Growing Old or Growing Up?
I am a far more wise being now than I was even ten years ago; ideally, that’s how it goes.
“Growing up” is a phrase that most people associate with youth and, curiously, considering societies obsession with youth, it implies that it – growing up – is a good thing, a desirable thing, something one might even aspire to. And, indeed, it is… it is also nothing that need stop when ones height reaches a certain point at which physical growth stops, for growing up is more than simply growing upwards.
When one is young, physically growing up is a challenge in itself so it is no wonder that mental growing up proceeds at a somewhat slower rate; it’s enough for the mind just to keep up with all those changes; the struggle with philosophical concepts can wait till things have settled down a bit… if things do, in fact, settle down a bit.
We are a species that is almost painfully slow to mature; our brains require a couple of decades to fall into line and even at that point, they are not entirely reliable… but we are trained to think that they are. Thus do we create many of our own problems and only the subtle art of self-reflection can save us from ourselves.
When we are young, we are the center of our own universes and when we are young, that does not matter as we are not in charge of much more than our own behavior and if we happen to get ‘put’ in charge of more than that, we begin to grow up at an accelerated rate. This tends to rob us of many of the self-centered and carefree joys of being young and that can have ramifications on our so-called ‘grown up’ selves, rendering us over-concerned adults who are unable to be playful. Childhood and all its self-indulgent behavior actually serves a purpose. There is a time to be grown up and it is not at age eight… or even thirteen.
Physical growing up is unavoidable, mental growing up, while ideal, is quite avoidable. One sees evidence of this pretty much everywhere. Physical growing up just happens but mental growing up is an on-going process that must, by its nature, involve our participation if we are to actually grow up mentally. Mental growing up – learning to think – has a great deal to do with what one witnesses in life, with how one spontaneously responds to what one has witnessed, and with how ones reactions to those things as well as how ones reactions are reacted to by others and then, ultimately, with how one deals with that feed-back.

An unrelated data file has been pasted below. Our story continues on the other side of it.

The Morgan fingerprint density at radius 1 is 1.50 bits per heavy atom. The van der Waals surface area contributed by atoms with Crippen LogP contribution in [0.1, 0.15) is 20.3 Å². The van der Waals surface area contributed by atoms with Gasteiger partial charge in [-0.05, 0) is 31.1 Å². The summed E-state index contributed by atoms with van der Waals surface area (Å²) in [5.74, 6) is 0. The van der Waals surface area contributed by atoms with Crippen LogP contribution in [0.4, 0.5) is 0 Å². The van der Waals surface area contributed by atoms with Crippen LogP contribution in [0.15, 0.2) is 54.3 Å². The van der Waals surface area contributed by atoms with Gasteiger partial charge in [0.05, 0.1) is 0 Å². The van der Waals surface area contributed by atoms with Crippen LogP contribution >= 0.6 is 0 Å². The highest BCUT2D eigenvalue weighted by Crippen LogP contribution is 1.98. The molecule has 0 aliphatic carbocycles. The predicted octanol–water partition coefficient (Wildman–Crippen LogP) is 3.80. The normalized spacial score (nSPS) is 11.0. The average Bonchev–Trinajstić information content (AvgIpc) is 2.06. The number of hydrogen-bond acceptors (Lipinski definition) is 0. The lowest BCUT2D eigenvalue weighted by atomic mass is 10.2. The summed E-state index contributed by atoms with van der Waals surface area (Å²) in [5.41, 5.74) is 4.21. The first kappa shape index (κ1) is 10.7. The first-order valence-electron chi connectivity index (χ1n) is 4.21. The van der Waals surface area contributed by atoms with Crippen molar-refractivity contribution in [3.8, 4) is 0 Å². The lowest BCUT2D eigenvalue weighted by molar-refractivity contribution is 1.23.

Imagine how useful it might be if children were taught about the existence of that process by involved parents who understood it themselves. Imagine how much kinder a world this would be if a parent, …” instead of a) smacking the child, b) screaming at the child, c) forbidding the child to ever, ever, ever do that again, or d) etc., could say to his or her child instead, ”I know that you want to walk down the middle of the street but consider these possibilities…” Imagine if parents taught their children how to think, not what to think (which is what usually happens), but how to think.
Bright children will challenge their parents; this is a good thing and presents further opportunities for parental instruction such as presenting to an offspring the more enlightened version of “because I said so,” a phrase which teaches a child only that its parent is a fool. The phrase I am referring to is: “because I am the parent and you are the child.” The use of this phrase teaches a great deal about the inherent structure of society, particularly when followed by the information that one day, when said child is old enough, he or she will have the opportunity to set guidelines for their children… or not, as they please, because then they will be the parent. This phrase provides hope along with information and gives the child an opportunity to think as well as to obey.
Without learning how to think we do not ever grow up, we just grow old and that seems to me both dull and unpleasant. Using the mind only as a blunt instrument that has been trained to follow instruction – or dogma – is a waste. The fine art of thinking, of using the mind to assess, tease out, and explore life in its many aspects while at the same time balancing the ever-active minds tendencies to go overboard, provides a life of never-ending interest and wonder. Yoked to the inherent and hopefully equally nourished abilities of sensing and feeling, thinking allows for a compassionate life that respects all other lives – including all of nature – as it respects itself.
This is the life lived by Wise Men, Wise Women, Elders. If only we will teach our children to think, we can give them the gift of not growing old, ever, but of truly growing UP.